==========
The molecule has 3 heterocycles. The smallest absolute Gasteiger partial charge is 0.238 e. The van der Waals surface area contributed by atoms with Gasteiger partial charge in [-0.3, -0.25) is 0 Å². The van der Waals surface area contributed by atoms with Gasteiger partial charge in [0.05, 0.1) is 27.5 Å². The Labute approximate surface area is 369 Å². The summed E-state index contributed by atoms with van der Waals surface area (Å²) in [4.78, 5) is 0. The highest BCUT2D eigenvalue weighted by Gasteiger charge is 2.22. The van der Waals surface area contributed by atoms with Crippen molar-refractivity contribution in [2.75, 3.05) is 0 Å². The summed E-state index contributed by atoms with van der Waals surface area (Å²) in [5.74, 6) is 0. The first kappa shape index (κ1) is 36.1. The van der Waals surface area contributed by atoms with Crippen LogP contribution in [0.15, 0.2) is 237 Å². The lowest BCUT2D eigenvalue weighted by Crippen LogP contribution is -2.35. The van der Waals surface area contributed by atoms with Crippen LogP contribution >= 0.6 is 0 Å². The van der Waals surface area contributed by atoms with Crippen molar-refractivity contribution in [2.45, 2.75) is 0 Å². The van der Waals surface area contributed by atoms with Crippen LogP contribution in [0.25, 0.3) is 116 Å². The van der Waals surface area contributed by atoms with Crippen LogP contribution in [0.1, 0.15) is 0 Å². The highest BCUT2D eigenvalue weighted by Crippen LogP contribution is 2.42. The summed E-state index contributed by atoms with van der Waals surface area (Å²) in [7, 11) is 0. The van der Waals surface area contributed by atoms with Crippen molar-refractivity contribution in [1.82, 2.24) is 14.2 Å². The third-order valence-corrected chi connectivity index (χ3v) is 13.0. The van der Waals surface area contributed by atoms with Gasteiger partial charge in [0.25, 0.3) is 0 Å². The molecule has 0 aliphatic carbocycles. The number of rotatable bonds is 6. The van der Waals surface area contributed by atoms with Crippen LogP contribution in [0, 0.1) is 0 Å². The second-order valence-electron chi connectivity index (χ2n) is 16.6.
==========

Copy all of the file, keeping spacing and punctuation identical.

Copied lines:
The molecule has 3 heterocycles. The smallest absolute Gasteiger partial charge is 0.238 e. The van der Waals surface area contributed by atoms with Gasteiger partial charge in [-0.3, -0.25) is 0 Å². The van der Waals surface area contributed by atoms with Gasteiger partial charge in [0.05, 0.1) is 27.5 Å². The Labute approximate surface area is 369 Å². The summed E-state index contributed by atoms with van der Waals surface area (Å²) in [4.78, 5) is 0. The highest BCUT2D eigenvalue weighted by Gasteiger charge is 2.22. The van der Waals surface area contributed by atoms with Crippen molar-refractivity contribution in [2.75, 3.05) is 0 Å². The summed E-state index contributed by atoms with van der Waals surface area (Å²) in [5.74, 6) is 0. The first kappa shape index (κ1) is 36.1. The van der Waals surface area contributed by atoms with Crippen LogP contribution in [0.15, 0.2) is 237 Å². The lowest BCUT2D eigenvalue weighted by Crippen LogP contribution is -2.35. The van der Waals surface area contributed by atoms with Crippen LogP contribution >= 0.6 is 0 Å². The van der Waals surface area contributed by atoms with Crippen molar-refractivity contribution in [2.45, 2.75) is 0 Å². The van der Waals surface area contributed by atoms with Crippen LogP contribution in [0.25, 0.3) is 116 Å². The van der Waals surface area contributed by atoms with Crippen LogP contribution in [0.1, 0.15) is 0 Å². The highest BCUT2D eigenvalue weighted by Crippen LogP contribution is 2.42. The summed E-state index contributed by atoms with van der Waals surface area (Å²) in [7, 11) is 0. The van der Waals surface area contributed by atoms with Crippen molar-refractivity contribution in [1.82, 2.24) is 14.2 Å². The third-order valence-corrected chi connectivity index (χ3v) is 13.0. The van der Waals surface area contributed by atoms with Gasteiger partial charge in [0.25, 0.3) is 0 Å². The molecule has 0 aliphatic carbocycles. The number of rotatable bonds is 6. The van der Waals surface area contributed by atoms with Crippen LogP contribution in [0, 0.1) is 0 Å². The second-order valence-electron chi connectivity index (χ2n) is 16.6.